A “Really” Big-headed Tiger Beetle

Megacephala megacephala 3rd-instar larva. Photo © Artur M. Serrano.

In my recent summary of the latest issue of the journal Cicindela, I included a scan of the cover of that issue and its stunning image of the 3rd-instar larva of Megacephala megacephala¹ from Africa.  This otherwordly-looking, four-eyed beast was photographed with jaws agape at the entrance to its burrow in Guinea Bissau by Dr. Artur M. Serrano (University of Lisbon, Portugal).  I was grateful for his permission to post a scan of this spectacular image; however, he did even better and sent me high-resolution images of not only the larva (above) but the adult (below) as well.  This species is one of 13 assigned to the genus—presently restricted to Africa (though not always, see discussion below), where they are usually found in savanna-type habitats and are active during the crepuscular and nocturnal periods (Werner 2000).

¹ An example of a tautonym, i.e. a scientific binomen in which the genus and species names are identical. Familiar tautonymic binomina include the gorilla (Gorilla gorilla), green iguana (Iguana iguana), and European toad (Bufo bufo). Tautonyms are expressly prohibited in plant nomenclature (see Article 23.4 of the International Code of Botanical Nomenclature) but are permitted and, in fact, quite common in zoological nomenclature; Wikipedia lists 51 mammals, 82 birds, 15 reptiles & amphibians, 54 fish, and 33 invertebrates (though not Megacephala megacephla!).

Megacephala megacephala adult. Photo © Artur M. Serrano.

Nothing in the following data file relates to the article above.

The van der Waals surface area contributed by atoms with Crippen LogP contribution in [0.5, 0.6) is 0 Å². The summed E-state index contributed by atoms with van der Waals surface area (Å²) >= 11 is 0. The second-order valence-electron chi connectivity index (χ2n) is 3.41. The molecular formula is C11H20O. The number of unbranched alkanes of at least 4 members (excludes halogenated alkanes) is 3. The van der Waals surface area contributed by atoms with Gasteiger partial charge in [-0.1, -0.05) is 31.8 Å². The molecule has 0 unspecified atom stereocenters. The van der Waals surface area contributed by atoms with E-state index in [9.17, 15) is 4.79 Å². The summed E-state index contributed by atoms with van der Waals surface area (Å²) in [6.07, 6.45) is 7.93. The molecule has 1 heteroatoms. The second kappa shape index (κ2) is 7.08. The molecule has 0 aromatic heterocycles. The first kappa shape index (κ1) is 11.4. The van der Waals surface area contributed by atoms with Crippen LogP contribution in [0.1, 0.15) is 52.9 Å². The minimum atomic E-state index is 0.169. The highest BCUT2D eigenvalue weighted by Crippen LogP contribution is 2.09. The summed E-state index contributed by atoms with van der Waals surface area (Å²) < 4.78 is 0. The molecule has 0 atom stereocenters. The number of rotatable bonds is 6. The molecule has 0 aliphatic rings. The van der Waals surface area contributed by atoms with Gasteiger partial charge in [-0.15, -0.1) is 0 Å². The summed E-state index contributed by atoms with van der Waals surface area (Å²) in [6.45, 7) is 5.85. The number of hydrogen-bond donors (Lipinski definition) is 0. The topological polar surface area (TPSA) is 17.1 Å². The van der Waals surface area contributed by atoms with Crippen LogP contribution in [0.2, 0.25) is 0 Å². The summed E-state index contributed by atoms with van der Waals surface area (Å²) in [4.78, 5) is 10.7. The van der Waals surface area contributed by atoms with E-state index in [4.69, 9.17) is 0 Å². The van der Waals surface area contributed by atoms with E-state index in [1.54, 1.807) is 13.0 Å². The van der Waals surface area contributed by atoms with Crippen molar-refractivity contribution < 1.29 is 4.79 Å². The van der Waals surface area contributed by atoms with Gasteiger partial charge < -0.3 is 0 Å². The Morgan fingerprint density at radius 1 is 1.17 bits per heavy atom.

For those of you who see a strong resemblance by this species to another tiger beetle I featured recently, Tetracha floridana (Florida Metallic Tiger Beetle), this is not merely a coincidence.  Megacephala and Tetracha are quite closely related, and in fact the two genera, along with a handful of other closely related genera, are at the center of one of the longest-standing disputes in tiger beetle taxonomy (Huber 1994).  The genus Megacephala was established by Latreille (1802) for the species pictured here (originally described as Cicindela megacephala Olivier).  As additional taxa were found in Africa, Australia and the Western Hemisphere and assigned to Megacephala, several workers attempted to divide the genus into multiple genera (with New World taxa being assigned to Tetracha and a few other mostly South American genera); however, there was little agreement on how these genera should be defined and on what characters they should be based.  The debate was effectively swept under the rug in the early 20th Century when Walter Horn, one of the most influential cicindelophiles of all time, accepted a monotypic Aniara based on the strange South American species A. sepulcralis but reunited the world’s remaining taxa within the single genus Megacephala in his world catalogue (Horn 1910).  Horn’s use of Megacephala as a catch-all genus was followed by subsequent workers for almost a full century until Huber (1994) once again proposed restricting Megacephala to certain of the African species and resurrecting the genus Tetracha for the bulk of the New World fauna.  He also urged additional analyses to resolve the status of the remaining generic names and their composition, which subsequently saw increasing use as subgenera of Megacephala² and later as genera.